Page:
For puppies and kittens, size really does matter.
Shelters say smaller animals get adopted faster, and animal experts say the runt of a litter tends to be better protected by the mother.
Pet owners-to-be tend to heap attention on them, since they're attracted to big heads on little bodies.
"Humans are drawn to animals or beings of any kind whose proportion of eyes to head is large," said Dr Julie Meadows, a faculty veterinarian at the University of California.
It's why we all coo when we look at babies, whether they're human or animal.
For runts destined to become family pets, their size is their greatest risk before birth but also their greatest appeal after birth.
"It's the underdog, undercat thing," said Gayle Guthrie, founder-director of Stray Love Foundation in Alabama.
At Stray Love, smaller rescue dogs are adopted five times faster than the bigger ones.
Dr Meadows said that could be a result of the growing popularity of so-called pocket puppies - teacup dogs bred to be small and stay small.
"Pet owners are looking for that really cute runt equivalent, almost like we are selecting for runted creatures because we like those little things that can ride around in our purses and strollers and never weigh more than 5 pounds (2kg)," Dr Meadows said.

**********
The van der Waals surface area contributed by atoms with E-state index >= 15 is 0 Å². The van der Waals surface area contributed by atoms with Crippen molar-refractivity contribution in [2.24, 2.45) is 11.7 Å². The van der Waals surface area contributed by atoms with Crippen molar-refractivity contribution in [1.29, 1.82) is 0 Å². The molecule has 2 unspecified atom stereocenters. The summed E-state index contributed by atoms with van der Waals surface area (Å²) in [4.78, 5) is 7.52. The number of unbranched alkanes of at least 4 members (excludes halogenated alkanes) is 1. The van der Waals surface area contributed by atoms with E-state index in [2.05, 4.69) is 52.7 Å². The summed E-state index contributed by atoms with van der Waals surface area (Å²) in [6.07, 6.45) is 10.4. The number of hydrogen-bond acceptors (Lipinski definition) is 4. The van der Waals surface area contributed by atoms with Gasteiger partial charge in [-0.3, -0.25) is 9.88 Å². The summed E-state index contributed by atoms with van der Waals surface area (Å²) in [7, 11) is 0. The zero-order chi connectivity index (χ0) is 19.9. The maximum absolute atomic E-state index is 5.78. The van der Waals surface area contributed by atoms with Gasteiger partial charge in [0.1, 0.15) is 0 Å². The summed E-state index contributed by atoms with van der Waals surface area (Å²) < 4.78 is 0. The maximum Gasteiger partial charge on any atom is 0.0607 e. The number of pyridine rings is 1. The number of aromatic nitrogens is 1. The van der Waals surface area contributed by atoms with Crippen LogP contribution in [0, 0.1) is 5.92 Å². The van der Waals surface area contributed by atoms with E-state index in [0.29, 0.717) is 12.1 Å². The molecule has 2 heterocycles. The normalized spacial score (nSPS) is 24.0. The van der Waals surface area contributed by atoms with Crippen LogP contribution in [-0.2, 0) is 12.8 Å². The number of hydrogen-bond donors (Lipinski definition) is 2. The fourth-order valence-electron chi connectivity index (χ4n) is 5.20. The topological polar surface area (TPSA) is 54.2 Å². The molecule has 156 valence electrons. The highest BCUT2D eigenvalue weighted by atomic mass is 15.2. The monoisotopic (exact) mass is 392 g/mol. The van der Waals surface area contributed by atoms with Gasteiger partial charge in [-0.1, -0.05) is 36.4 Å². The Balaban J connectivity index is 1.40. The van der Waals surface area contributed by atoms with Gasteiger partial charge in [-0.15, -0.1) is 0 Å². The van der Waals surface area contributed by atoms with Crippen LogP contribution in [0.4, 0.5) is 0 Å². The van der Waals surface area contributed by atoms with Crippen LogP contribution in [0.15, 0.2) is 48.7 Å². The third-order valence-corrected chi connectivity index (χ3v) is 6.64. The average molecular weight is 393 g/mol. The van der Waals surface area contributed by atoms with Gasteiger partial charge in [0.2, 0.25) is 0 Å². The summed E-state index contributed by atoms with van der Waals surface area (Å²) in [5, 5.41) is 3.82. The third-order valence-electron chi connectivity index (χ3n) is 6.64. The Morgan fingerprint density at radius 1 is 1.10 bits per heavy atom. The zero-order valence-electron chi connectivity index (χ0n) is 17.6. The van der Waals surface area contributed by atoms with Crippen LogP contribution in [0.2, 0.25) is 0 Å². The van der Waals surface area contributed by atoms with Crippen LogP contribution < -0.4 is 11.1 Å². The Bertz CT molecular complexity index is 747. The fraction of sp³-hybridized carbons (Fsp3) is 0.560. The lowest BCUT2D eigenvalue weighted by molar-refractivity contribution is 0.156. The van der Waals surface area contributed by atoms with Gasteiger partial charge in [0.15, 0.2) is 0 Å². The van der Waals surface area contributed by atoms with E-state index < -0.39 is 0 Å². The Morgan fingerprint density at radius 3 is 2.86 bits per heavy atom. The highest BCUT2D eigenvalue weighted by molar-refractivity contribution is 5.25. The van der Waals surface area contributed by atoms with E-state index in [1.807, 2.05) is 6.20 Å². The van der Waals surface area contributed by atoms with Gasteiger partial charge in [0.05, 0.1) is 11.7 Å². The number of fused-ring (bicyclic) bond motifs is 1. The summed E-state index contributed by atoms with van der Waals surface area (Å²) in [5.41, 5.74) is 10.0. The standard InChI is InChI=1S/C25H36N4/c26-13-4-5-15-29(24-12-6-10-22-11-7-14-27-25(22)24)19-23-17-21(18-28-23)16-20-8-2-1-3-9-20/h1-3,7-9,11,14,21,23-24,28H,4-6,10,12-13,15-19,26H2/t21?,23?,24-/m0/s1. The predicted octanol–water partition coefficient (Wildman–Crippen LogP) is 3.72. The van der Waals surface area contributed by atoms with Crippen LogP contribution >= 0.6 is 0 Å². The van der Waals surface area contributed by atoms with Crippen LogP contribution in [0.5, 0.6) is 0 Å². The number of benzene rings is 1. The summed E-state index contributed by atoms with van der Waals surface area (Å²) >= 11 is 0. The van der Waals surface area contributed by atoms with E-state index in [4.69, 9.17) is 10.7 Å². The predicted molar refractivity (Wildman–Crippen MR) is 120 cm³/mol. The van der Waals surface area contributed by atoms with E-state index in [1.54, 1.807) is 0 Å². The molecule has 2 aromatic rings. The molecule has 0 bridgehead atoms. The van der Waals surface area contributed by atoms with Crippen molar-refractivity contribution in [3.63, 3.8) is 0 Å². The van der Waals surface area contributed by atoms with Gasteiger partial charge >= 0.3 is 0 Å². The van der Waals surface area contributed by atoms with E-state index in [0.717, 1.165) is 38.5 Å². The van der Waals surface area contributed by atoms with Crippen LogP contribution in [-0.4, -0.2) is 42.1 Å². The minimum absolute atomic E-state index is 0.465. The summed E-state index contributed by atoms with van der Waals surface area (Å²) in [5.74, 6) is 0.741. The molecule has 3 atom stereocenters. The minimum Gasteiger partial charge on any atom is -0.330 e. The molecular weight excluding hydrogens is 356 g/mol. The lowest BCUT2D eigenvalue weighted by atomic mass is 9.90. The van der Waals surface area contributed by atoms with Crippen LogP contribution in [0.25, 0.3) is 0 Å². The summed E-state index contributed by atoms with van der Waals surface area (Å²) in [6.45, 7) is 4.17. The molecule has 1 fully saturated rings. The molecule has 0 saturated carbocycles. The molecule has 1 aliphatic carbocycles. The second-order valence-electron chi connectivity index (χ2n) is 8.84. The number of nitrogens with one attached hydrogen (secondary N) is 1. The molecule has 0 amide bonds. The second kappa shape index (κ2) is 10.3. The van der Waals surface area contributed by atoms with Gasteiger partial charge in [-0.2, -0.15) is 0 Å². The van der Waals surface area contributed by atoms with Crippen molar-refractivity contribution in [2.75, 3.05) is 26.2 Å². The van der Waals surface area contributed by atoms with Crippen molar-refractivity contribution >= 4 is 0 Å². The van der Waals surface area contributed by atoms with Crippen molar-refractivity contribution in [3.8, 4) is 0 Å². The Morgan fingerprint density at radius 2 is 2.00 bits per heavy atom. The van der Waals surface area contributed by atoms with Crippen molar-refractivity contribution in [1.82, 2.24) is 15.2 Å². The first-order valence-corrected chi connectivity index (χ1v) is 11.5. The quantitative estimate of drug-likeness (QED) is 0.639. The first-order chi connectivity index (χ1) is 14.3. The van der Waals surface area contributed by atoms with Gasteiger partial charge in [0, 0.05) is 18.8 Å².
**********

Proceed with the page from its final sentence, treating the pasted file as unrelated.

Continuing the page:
A litter has only one true runt, but not every litter will have a runt. Litter-bearing mothers have Y-shaped uteruses. Those at the centre of the Y get the least amount of food and have the greatest chance of being runts, while those closest to the mother's blood supply get the most nourishment and have the highest birth weights, Dr Meadows said.
When runts are born, they have to fight harder because they are small, weak, and others often pick on them or push them away from their food source, Ms Guthrie said.
"All of these things tend to press on the mother in many of us to protect them," she said.
In most cases, if the runt of a litter makes it to six to eight weeks, it will probably survive and likely grow close to full size, experts said.
Runts aren't welcomed everywhere, though. Wilbur, the classic runted pig in the children's book Charlotte's Web, was saved from slaughter with the help of a spider, but animal agriculture and food producers in real life aren't as forgiving.
A pig farmer thinking about Easter hams will probably cull runts from his pens because they will never reach the body size needed for meat production, Dr Meadows said.
She noted that in the wild, only the strong survive. And runts likely won't win sporting awards, since they won't have the muscles or build needed for agility or show ring competition.
Even some animal welfare groups won't champion all runts to families. The Cat Adoption Team in Oregon wants to place as many kittens as possible, but it will draw the line with some runts, said operations manager Kristi Brooks.
"If there are a lot of rambunctious kids, we suggest that a bigger kitten might fare better," she said.